Talk proper would you?
As regards such shifting of parts of speech, is American hegemony complete?
Teaching P2 today, I noticed the obligatory frieze of HM (legs crossed, in Buddhist garb) contained the injunctions 'live good', 'speak good', 'act good'.
I thought about drawing the classroom teacher's attention to the 'error' but then thought 'ah, what's the point?' I first noticed the usage penetrated England about 15 years ago when a guy answered my 'how are you?' with an 'I'm good' and since then it has flourished like that pesky Japanese weed.
Is it time for sticklers to give up the ghost?
Talk proper would you?
The past is a foreign country: They do things differently there.
Put good next to a verb and see if it sounds right: She walks good? Yuck!
An old student of mine came to a gig once. At break time we sat. She informed me I'd made a grammatical error in a song, I Feel Good -James Brown. Bless her. Try to explain poetic license to an L2.
Good is an adjective, it's corresponding adverb is well.
It's been in common use so long that it's understandable that you saw what you saw.
On another teachers' forum that I use someone made the argument that some things are fairly well-accepted in oral communication but still are not in written form.
This seems like one of those cases.
Sho nuff is. I feel pretty good today sounds a whole lot better than I feel pretty well today, unless you're English that is.
good - definition of good by the Free Online Dictionary, Thesaurus and Encyclopedia.
Usage Note: Good is properly used as an adjective with linking verbs such as be, seem, or appear: The future looks good. The soup tastes good. It should not be used as an adverb with other verbs: The car runs well (not good). Thus, The dress fits well and looks good. See Usage Note at well2.
If I were you, the reason I wouldn't bring the faux pas to the students attention is not because of the grammatical inconsistencies. The reason should be that you would be pointing out a (possible) mistake under the picture of HM. BIG no no!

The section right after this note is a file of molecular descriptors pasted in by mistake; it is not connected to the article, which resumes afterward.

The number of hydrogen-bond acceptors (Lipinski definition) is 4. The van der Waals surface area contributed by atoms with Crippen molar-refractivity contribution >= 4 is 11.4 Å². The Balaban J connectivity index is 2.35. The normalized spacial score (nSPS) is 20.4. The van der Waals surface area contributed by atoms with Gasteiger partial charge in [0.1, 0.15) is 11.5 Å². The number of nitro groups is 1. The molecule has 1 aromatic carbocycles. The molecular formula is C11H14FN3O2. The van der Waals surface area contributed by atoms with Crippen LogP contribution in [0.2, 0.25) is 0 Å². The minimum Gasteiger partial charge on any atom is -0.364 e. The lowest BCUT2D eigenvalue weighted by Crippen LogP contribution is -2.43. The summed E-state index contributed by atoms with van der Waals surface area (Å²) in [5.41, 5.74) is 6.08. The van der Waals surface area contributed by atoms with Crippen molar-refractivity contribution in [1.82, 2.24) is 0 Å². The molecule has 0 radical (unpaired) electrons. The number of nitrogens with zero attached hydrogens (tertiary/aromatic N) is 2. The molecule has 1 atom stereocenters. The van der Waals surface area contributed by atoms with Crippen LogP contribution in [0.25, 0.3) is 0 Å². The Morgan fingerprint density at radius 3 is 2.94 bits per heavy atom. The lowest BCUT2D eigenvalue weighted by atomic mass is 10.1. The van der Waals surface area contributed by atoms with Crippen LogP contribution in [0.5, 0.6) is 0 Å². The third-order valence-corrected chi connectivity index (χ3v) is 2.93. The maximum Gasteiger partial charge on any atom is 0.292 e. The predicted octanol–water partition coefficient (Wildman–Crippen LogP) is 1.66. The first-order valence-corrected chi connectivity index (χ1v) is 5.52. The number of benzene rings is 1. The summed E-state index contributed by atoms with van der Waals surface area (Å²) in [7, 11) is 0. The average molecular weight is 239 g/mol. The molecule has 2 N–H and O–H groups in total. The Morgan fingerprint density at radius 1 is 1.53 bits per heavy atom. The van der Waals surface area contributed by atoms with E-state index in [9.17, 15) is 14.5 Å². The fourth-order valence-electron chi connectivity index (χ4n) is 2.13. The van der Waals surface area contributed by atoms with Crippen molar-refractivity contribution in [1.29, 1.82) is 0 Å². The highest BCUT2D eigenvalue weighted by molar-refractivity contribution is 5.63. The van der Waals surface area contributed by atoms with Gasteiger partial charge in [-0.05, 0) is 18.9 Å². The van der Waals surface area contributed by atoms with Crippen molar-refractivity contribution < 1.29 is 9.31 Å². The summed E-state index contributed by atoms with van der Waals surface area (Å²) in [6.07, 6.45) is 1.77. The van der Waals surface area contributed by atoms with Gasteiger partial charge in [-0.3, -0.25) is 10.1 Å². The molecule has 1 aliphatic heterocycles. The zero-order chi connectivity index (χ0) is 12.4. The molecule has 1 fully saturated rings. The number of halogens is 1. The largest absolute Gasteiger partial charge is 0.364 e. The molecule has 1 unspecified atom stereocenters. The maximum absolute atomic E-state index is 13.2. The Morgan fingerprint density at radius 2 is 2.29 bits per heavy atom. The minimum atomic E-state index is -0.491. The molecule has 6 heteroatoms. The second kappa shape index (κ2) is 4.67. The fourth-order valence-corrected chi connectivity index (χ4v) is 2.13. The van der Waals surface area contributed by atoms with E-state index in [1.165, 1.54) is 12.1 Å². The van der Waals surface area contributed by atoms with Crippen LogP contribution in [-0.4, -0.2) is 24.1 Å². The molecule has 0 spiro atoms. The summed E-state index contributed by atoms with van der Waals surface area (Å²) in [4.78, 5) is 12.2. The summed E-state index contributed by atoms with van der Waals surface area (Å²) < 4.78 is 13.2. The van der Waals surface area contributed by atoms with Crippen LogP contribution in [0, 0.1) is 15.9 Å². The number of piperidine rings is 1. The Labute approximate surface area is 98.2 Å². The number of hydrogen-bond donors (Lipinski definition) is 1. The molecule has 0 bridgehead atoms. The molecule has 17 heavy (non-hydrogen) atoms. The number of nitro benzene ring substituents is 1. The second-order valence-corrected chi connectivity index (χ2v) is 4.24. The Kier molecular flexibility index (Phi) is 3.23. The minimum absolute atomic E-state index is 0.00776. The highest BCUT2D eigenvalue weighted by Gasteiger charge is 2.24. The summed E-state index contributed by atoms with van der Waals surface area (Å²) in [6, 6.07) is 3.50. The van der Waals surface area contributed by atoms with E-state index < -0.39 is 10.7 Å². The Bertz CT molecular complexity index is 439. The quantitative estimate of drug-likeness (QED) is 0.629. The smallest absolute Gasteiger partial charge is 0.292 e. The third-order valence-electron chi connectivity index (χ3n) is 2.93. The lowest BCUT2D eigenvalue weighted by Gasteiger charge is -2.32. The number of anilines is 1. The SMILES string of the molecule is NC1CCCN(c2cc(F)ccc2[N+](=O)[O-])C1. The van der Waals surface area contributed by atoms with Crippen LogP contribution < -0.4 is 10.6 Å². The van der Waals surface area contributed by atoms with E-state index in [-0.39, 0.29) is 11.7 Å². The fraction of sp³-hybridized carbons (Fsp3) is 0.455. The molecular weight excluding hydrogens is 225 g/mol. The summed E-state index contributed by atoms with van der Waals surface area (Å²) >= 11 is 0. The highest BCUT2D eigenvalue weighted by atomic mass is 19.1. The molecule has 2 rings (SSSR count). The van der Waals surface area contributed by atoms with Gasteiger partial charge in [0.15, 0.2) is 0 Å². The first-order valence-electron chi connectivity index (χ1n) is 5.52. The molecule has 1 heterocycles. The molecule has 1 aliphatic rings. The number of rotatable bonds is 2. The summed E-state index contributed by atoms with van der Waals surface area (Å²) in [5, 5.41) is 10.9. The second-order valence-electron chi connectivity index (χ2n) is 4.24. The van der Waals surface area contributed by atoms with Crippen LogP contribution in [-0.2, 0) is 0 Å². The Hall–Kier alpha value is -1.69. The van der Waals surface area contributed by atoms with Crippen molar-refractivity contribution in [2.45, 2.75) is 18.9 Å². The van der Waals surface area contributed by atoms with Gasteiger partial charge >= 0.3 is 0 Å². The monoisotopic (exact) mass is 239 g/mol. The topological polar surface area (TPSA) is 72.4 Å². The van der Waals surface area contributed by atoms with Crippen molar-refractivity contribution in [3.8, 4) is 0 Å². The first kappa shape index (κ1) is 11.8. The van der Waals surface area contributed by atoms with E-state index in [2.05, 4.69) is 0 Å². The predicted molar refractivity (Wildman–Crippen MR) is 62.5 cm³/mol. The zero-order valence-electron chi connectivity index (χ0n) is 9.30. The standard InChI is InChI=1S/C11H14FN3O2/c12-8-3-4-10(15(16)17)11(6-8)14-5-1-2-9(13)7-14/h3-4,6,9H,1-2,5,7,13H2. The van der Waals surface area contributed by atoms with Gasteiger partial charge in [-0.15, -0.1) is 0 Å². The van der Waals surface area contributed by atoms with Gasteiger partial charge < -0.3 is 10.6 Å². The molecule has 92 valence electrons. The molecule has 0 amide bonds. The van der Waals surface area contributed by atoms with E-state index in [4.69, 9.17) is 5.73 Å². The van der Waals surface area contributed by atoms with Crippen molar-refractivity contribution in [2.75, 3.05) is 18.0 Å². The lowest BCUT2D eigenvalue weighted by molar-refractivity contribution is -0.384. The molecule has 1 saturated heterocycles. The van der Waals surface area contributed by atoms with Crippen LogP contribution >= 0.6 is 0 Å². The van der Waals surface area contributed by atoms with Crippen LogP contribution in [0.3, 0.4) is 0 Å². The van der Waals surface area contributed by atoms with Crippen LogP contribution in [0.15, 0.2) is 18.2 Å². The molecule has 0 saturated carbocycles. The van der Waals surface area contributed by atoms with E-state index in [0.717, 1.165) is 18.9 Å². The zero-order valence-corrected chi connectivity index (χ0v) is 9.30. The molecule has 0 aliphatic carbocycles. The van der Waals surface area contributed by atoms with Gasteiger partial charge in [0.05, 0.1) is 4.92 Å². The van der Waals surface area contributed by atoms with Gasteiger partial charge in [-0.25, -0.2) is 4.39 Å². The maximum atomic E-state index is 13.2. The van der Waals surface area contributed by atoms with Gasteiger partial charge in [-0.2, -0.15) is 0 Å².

I was teaching Social Studies a few years ago and we got into a discussion of royalty worldwide. I said that the main reason that European nations stopped allowing their royalty to have any real power or influence was that most of the royalty was cruel, unjust and not at all interested in their subjects. I further pointed out that the reason we call an overthrow an overthrow is that we used to, literally, throw our Kings and Queens over the castle walls, if they were despotic. I then told the students how incredibly lucky they were to have a King who cared about them and did good things for them.
The political shitstorm that ensued proved to me that saying ANYTHING other than "I love him and long may he live" is tantamount to putting a noose around one's neck. Never mind that I praised their King. I included him at the end of a conversation about BAD kings, in other countries, hundreds of years ago.
WHAT was I thinking?
Last edited by Ramalamadingdong; 12th November 2008 at 11:16. Reason: misspell
"If you're walking through the jungle and you see a Cobra and an Indian, kill the Indian!"
-Ancient Thai Proverb
"What caused early man to develop? One word...marijuana!"
- Carl Sagan
BTW why do most of your posts have a backhand stab at Thai culture, particularly the King?
Papa was a rodeo - Mama was a rock'n'roll band
I could play guitar and rope a steer before I learned to stand
also, "i'm good" is just fine... less formal-sounding than "i'm fine", which is good... both "fine" and "good" are adjectives in this standard phrase, so what this might have to do with adverbs is anyone's guess... and how this usage is related to "good" as an abstract noun is equally mysterious in regard to your question about adverbs...
all in all, it's probably a good thing you didn't point out the "mistake", since all the mistakes are yours... "sticklers" are well-advised to brush up on their language skills before they venture to stickle...
and the gratuitous sideswipe at American usage is out of place in these sections of the forum if the new rules apply to standard Brit condescension from below...
Usage of ‘Good’ and ‘Well’
You do something well, but a thing is good. The exception is verbs of sensation in phrases such as “the pie smells good,” or “I feel good.” Despite the arguments of nigglers, this is standard usage. Saying “the pie smells well” would imply that the pastry in question had a nose. Similarly, “I feel well” is also acceptable, especially when discussing health; but it is not the only correct usage.
Not where I come from at any rate. this has nothing to do with condescension, but everything to do with felicity of expression. I happen to adore much American idiom - the greatest exponents of the language are all American
Last edited by tropic of cancer; 12th November 2008 at 13:35. Reason: Automerged Doublepost
Whatever it's a translation of however doesn't alter the fact that it's ended up as bad English and the mistake (and it is a mistake) is squarely down, as I see it, to the dominance of U.S. English and the phenomenon of using adjectives instaed of adverbs (run fast, drive safe).
But I don't suppose it matters.
Last edited by tropic of cancer; 12th November 2008 at 19:42. Reason: Automerged Doublepost